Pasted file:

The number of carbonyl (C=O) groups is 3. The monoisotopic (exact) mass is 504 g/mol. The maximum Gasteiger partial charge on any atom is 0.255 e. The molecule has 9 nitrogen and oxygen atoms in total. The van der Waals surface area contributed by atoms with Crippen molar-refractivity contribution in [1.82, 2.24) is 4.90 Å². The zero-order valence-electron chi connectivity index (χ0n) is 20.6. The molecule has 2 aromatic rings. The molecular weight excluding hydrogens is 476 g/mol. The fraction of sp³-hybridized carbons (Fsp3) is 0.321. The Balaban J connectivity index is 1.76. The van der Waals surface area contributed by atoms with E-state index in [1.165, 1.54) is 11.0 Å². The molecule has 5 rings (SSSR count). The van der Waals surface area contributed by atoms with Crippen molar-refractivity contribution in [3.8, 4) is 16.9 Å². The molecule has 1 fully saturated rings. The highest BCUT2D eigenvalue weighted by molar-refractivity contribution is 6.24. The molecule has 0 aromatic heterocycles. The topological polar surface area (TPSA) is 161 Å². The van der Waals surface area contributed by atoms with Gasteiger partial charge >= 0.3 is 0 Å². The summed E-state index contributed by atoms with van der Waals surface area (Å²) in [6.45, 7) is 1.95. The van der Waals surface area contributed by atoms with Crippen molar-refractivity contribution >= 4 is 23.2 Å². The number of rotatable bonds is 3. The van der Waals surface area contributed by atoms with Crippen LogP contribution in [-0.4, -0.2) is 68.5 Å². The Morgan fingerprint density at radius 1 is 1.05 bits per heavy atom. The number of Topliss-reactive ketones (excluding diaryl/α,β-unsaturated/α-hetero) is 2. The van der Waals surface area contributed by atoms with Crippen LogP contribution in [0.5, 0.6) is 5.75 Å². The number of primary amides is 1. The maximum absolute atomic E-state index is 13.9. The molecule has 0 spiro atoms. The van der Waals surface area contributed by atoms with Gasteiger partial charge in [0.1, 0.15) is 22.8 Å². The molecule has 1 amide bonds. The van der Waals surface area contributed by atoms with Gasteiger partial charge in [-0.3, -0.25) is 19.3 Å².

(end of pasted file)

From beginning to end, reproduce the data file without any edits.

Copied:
The number of carbonyl (C=O) groups is 3. The monoisotopic (exact) mass is 504 g/mol. The maximum Gasteiger partial charge on any atom is 0.255 e. The molecule has 9 nitrogen and oxygen atoms in total. The van der Waals surface area contributed by atoms with Crippen molar-refractivity contribution in [1.82, 2.24) is 4.90 Å². The zero-order valence-electron chi connectivity index (χ0n) is 20.6. The molecule has 2 aromatic rings. The molecular weight excluding hydrogens is 476 g/mol. The fraction of sp³-hybridized carbons (Fsp3) is 0.321. The Balaban J connectivity index is 1.76. The van der Waals surface area contributed by atoms with E-state index in [1.165, 1.54) is 11.0 Å². The molecule has 5 rings (SSSR count). The van der Waals surface area contributed by atoms with Crippen molar-refractivity contribution in [3.8, 4) is 16.9 Å². The molecule has 1 fully saturated rings. The highest BCUT2D eigenvalue weighted by molar-refractivity contribution is 6.24. The molecule has 0 aromatic heterocycles. The topological polar surface area (TPSA) is 161 Å². The van der Waals surface area contributed by atoms with Gasteiger partial charge >= 0.3 is 0 Å². The summed E-state index contributed by atoms with van der Waals surface area (Å²) in [6.45, 7) is 1.95. The van der Waals surface area contributed by atoms with Crippen molar-refractivity contribution >= 4 is 23.2 Å². The number of rotatable bonds is 3. The van der Waals surface area contributed by atoms with Crippen LogP contribution in [-0.4, -0.2) is 68.5 Å². The Morgan fingerprint density at radius 1 is 1.05 bits per heavy atom. The number of Topliss-reactive ketones (excluding diaryl/α,β-unsaturated/α-hetero) is 2. The van der Waals surface area contributed by atoms with Crippen LogP contribution in [0.5, 0.6) is 5.75 Å². The number of primary amides is 1. The maximum absolute atomic E-state index is 13.9. The molecule has 0 spiro atoms. The van der Waals surface area contributed by atoms with Gasteiger partial charge in [0.1, 0.15) is 22.8 Å². The molecule has 1 amide bonds. The van der Waals surface area contributed by atoms with Gasteiger partial charge in [-0.3, -0.25) is 19.3 Å².